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February 10, 2011
In my chat last week, reader “dandycharger” asked me to name all of the genuine five-tool players in the majors, hoping to illustrate how loosely the term tends to be applied. Since I’m always happy to honor a reader request (especially when it supplies me with an article topic), I decided that I’d hold off on offering an incomplete, off-the-cuff, chat-length response in favor of writing up a semi-complete, Overthought™, column-length response, which brings us to today’s piece.
Tools are a slippery subject. Before we dive in, let me offer a quick refresher on which tools we’re talking about. (You can also look here for a lengthier take.) The wording may vary slightly depending on the source, but the proverbial five tools are as follows: hitting for average, hitting for power, foot speed, throwing ability, and fielding ability (the Dickson Baseball Dictionary calls those last two “throw” and “catch”). “But Ben,” you might ask, “isn’t foot speed linked to fielding and hitting for average? And shouldn’t throwing be considered a component of fielding ability?” To which I’d respond, hey, I didn’t decide what the tools were—this particular assortment of skills was handed down on stone tablets by the great scout in the sky long before I became a prospect.
As reader Bob in Seattle pointed out further down the chat stream, every player is a “five-tool player,” if you want to get technical about it; notwithstanding the incongruous sight of Jorge Posada on the basepaths or behind the plate, every major leaguer possesses at least some trace of talent in each of these areas. The question, then, is where to draw the line separating the haves from the have-nots, which can’t help but be an arbitrary distinction, since tools are distributed along a spectrum, not on a binary basis.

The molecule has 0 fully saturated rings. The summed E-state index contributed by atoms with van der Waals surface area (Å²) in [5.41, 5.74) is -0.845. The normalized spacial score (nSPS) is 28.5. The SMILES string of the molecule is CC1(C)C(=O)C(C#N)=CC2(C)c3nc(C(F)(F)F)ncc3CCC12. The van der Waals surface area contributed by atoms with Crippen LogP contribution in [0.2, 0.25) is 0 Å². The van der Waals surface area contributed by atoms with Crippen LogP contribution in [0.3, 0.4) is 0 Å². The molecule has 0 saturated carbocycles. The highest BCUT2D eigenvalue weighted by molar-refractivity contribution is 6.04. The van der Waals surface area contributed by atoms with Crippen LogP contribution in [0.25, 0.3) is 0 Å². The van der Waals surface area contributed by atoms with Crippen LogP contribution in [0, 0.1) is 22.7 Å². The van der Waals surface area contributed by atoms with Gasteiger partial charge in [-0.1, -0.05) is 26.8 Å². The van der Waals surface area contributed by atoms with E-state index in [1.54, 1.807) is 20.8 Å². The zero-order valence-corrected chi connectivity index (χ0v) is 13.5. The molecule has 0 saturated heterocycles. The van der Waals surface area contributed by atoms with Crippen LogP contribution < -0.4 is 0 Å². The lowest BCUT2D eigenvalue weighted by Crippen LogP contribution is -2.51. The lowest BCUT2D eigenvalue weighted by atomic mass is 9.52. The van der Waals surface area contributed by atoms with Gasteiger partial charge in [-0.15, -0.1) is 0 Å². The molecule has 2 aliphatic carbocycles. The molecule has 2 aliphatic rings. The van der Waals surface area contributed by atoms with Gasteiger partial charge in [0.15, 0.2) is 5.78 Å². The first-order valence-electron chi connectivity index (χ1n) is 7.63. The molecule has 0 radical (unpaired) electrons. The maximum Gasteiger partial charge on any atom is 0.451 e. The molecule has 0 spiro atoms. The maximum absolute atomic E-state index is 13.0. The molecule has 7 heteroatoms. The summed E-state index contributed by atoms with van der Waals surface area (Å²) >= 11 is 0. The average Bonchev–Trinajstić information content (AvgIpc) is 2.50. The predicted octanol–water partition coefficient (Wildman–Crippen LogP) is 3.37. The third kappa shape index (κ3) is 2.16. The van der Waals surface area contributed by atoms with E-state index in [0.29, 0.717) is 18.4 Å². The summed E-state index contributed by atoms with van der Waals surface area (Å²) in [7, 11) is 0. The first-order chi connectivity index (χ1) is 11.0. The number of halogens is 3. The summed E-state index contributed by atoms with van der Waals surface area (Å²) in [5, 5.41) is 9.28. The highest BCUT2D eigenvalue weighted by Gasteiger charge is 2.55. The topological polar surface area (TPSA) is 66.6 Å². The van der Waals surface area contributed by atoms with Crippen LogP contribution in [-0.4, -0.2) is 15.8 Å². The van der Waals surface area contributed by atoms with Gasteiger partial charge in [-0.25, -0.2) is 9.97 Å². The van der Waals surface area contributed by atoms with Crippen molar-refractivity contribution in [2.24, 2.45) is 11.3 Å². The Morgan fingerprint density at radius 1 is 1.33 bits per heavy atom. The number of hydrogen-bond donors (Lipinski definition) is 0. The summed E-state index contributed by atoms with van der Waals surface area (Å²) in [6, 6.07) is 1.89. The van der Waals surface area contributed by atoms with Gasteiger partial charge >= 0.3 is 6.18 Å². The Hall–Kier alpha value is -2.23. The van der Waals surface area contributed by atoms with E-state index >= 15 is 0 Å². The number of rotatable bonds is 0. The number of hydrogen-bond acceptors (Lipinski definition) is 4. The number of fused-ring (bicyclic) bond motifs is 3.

Think about it—at what point does it become possible to say that a player doesn’t “hit for average”? When his average falls—speaking of arbitrary thresholds—below .300? When it fails to match the league average, slips one standard deviation below the mean, or reaches the Mendoza line? When the player goes 0-for-the-season? There’s really no right answer, and attempting to come up with one is an exercise that can be resolved only by making a subjective judgment call, much like trying to pinpoint the exact magnitude of movement at which a cutter should be classified as a slider, or the angle at which a line drive should be considered a fly ball.
What’s more, tools are transient: It’s possible to possess one for a time, only to surrender it to age, injury, or overconsumption. It’s also worth asking why we should even bother to count how many tools a player has at his disposal; after all, isn’t all that really matters the bottom line? Still, while how many wins a player brings to the table is the most important thing, the manner in which a player puts his wins together has implications for his aging trajectory and likelihood of a repeat performance. Plus, talking tools is fun.
Much as we could quibble about whether these particular five tools provide the best representation of a player, the concept does have its uses, both in the scouting field and as an extension of the baseball lingua franca. At worst, the “tools” framework serves as a convenient shorthand, much like the notion of assigning theoretical rotation slots to starters or labeling a given pitcher an “ace.” (Even if the logical question that arises from those abstract terms is “Sure, but in whose rotation?”)